Experience Boutique Interview

Experience Boutique characterHi everyone, today I am interviewing one of our customer experience consultants, Jane.   Hi Jane, so what is the best experience you can think of as a customer?

It is good when someone greets you promptly and smiles as you walk through the door.  I suppose Capel Carpets in Watford is a company that I really like.  I have used their store a few times for carpet and Karndean.  When I go into the store, the owner always says, “Hello Jane,” in a warm and friendly voice.  He tells me that I am their best customer and so that makes me feel good.  It is nice to be remembered.  I can see that he is conscientious and that draws me to his company.  He is very knowledgeable and you can tell that he knows his stuff.  I bought some Karndean there recently for my new kitchen floor.

What is the worst experience you have had as a customer?

I had a bad experience in Morrisons.  However I think that was more to do with the other customers.

Well you mentioned that the queues were long at that time.  Long queues can have a knock on effect to cause irate customers so that may have been what happened during your visit.

Also If the staff don’t give eye contact then it seems as though they can’t be bothered.  I was recently on holiday in York.  I asked a staff member for some curtain tie backs.  I could see that she didn’t want to engage and would rather be reading whatever she was reading.  She had her head down.  When I asked her a question, she looked witheringly at me over her glasses as though I was a nuisance.  She told me that they only had what was on display.  She did not apologise or offer any alternatives.

What do you think makes good customer service?

A feeling that the staff believe in the company and what they are selling. Staff who care about getting you the most appropriate product or service you have come in for. So, for example, if something isn’t available, they make an effort to find a suitable alternative for you. This shows that making the customer happy is their priority, rather than making a profit for themselves.

Yes we know that each customer wants to feel as though they have received a personalised solution to their unique needs.

Yes and it is also good if the staff make an effort to create a personal connection.  For example if they introduce themselves and ask for your name.

When you are on a mystery visit, what are the three most important things that you are looking out for?  Let’s use an example of eating a meal in a restaurant.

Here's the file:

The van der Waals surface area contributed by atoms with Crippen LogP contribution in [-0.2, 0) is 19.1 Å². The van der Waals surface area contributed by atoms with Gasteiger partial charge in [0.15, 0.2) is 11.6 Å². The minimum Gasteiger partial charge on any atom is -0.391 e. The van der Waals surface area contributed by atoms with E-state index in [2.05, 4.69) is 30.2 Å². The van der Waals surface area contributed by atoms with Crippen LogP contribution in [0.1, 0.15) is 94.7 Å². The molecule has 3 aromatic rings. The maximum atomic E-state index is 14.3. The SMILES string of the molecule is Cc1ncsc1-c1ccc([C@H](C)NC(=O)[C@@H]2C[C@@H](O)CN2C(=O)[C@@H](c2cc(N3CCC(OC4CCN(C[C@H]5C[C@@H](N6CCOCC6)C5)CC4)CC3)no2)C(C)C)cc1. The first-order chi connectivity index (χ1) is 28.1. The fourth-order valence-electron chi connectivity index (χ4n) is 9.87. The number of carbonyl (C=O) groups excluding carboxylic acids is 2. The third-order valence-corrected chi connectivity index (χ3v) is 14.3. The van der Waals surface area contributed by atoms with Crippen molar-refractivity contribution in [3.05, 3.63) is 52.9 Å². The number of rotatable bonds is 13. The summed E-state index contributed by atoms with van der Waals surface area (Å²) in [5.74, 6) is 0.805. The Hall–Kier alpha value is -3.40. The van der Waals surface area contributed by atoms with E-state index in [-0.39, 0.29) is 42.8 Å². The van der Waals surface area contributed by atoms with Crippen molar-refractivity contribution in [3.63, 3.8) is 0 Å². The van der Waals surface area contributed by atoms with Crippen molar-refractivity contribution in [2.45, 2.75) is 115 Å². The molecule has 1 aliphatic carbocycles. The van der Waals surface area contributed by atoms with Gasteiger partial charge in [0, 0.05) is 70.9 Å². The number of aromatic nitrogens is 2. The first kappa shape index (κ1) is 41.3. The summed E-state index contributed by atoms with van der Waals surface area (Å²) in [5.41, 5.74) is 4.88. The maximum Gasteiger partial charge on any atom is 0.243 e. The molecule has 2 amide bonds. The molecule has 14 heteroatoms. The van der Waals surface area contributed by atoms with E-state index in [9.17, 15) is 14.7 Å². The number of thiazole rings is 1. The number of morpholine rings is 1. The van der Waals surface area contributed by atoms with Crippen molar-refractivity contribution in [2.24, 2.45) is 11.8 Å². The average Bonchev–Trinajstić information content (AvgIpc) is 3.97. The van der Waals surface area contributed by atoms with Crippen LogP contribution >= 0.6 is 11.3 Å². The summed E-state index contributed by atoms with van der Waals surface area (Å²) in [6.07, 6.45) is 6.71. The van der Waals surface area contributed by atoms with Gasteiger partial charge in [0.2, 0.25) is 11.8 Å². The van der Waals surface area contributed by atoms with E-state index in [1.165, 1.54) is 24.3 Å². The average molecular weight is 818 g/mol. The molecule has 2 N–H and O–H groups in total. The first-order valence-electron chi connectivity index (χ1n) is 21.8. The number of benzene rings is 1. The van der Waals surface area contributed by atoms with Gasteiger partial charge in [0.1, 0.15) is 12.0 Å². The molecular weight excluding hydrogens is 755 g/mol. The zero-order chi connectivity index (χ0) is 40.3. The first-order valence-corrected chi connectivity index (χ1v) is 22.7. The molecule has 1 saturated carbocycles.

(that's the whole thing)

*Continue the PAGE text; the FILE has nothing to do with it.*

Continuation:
• Efficiency of service: If a customer is kept waiting they can start to question their purchase decision. This may prevent them from wanting to return in future.
  • Friendliness of staff: Staff can show their interest in customers by making sure they check back during the meal. They can also ask some personal questions, for example about the weather or the person’s day.  They could also recommend something from the menu to show enthusiasm and to show that they care.
  • Atmosphere: It is important that the temperature is comfortable and that the music and lighting are at suitable levels.

Are there any brands that you have altered your opinion on recently, either positively or negatively?

I tend to favour Waitrose over Tesco these days.  I like Waitrose as they don’t keep me waiting.  I think it is worth paying more for a good experience.

What can a store do to create customer loyalty?

A loyalty card is a good way to encourage me to return to a store.  Alternatively they could offer something like a discount or treat to redeem on my next visit.

Yes, so it is important that the staff remember to offer these to customers.

The staff can also suggest a reason for the customer to return.  Going back to the restaurant scenario, a customer may have difficulty in choosing between two desserts.  The server could jokingly say that they could order one today and then try the other one on their next visit.

At certain beauty counters I have been invited back to let them know how I have got on with a product or for a makeup lesson.  A simply phrase, such as, “We would love to see you,” can really encourage a customer to return.

Personalising Your Service

personalised Coca Cola bottlesWe know that customers want to feel as though they have received a personalised solution to their unique challenge. This was brought to light to me this week while I was looking into ordering some new business cards. I looked on both Vistaprint and moo.com. Both of these websites offer a service in which they will send out a sample pack of their products to prospective customers. The process of ordering these sample packs differed greatly on the two sites.

On Vistaprint, I was simply asked for my contact details so that the pack could be sent to me. However on moo.com, I was asked a series of questions so that the sample pack could be tailored to my needs. The questions were quick and simple to answer.

I noticed how my perception of these two companies had been affected by the differing approaches. I guessed that the value of the cards from moo.com would be more expensive. I felt that it would be worth paying more for their service as it had been tailored to my specific needs. I felt confident that their company was looking after me and that I would be happy with my purchase.